Cuts would cost staff, students: Baker to Illinois Senate


NIU President Doug Baker discusses Gov. Bruce Rauner’s budget cut proposal to NIU on Feb. 25 at University Council in the Holmes Student Center, Sky Room. Baker said the proposed budget cut of $29.3 million was “not OK,” but he looks forward to the legislative discussion on the budget this summer.

By Jackie Nevarez

NIU President Doug Baker said Gov. Bruce Rauner’s 31 percent proposed cut to NIU’s state funding could result in a reduction of 375 faculty and staff members.

Baker, along with NIU and student leaders, testified in front of the Illinois Senate Appropriations II Committee on Thursday in response to Rauner’s proposed state allocation of $64 million to NIU for Fiscal Year 2016. The proposed allocation would be a cut of about $29.3 million from FY 2015, when NIU was allocated about $93 million.

The proposed budget cuts would be equal to cutting the budgets for the colleges of business, engineering and education, Baker said.

Last year’s $20 million budget cut was balanced with a freeze in hiring, a 100-person workforce reduction and a new budget system, Baker said. The proposed budget cuts would negatively impact recruitment and retention of faculty and staff, Baker said.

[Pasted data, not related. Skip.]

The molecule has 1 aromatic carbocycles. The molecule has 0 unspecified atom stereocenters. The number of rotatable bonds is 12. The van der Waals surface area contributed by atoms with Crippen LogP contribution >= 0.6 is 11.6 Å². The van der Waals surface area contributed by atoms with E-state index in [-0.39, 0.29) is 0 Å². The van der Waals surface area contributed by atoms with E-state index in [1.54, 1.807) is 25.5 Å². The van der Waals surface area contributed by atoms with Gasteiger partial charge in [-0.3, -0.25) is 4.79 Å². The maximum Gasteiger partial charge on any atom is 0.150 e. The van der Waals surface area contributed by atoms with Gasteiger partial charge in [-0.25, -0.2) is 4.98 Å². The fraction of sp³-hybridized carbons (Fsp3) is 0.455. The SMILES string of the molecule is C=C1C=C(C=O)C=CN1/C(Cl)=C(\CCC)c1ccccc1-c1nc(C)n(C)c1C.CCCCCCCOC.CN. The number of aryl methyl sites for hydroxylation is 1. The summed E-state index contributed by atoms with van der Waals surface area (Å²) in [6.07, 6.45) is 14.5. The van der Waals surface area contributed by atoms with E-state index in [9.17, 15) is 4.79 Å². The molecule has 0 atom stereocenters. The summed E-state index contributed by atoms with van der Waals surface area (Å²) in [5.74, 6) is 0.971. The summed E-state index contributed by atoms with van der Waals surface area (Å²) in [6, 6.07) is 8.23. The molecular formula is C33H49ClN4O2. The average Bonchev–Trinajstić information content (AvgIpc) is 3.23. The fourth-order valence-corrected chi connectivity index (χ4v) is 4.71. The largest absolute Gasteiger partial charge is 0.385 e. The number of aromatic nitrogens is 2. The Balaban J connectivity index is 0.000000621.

“And we’re already seeing some schools come and cherry-pick our best faculty and staff out of the university because of the uncertainty of the budget situation,” Baker said.

In addition to the reduction of faculty and staff, Baker said the cuts could affect more than 4,000 students who rely on more than $18 million in financial aid from NIU.

If the cuts were implemented, Baker said NIU would have to increase tuition for freshmen by 75 percent, a move he said is not feasible. Baker has previously said he does not think NIU can raise its tuition without negatively impacting enrollment, which has fallen by more than 3,200 students since fall 2010.

In the past year, an estimated $578 reduction to tuition for each student as well as a tuition plateau for students taking more than 12 credit hours of courses have been established to maintain affordability for a diverse student body, Baker said.

“Our student body is very diverse and often first generation. … Almost 40 percent of our students are students of color; many are first generation,” Baker said.

Raquel Chavez, Student Association vice president, said she would not be at NIU if it weren’t for the financial aid she has received and for the existence of her program.

“I have a younger brother who is a freshman at Northern, as well, and I really would hate to see our enrollment decline,” Chavez said. “I would hate to see my brother have to leave the university to go elsewhere because … whatever is happening at Northern isn’t sufficient for him to stay there.”

NIU will appear in front of the Illinois House Higher Education Appropriations Committee on Thursday. The Legislature is expected to vote on a budget in the summer. The state’s final budget and the funding allocated to NIU “may look quite different” from Rauner’s proposal, said CFO Alan Phillips, according to a Feb. 19 Northern Star article.

NIU has faced cuts to its state funding since Fiscal Year 2010, when it was allocated $107 million.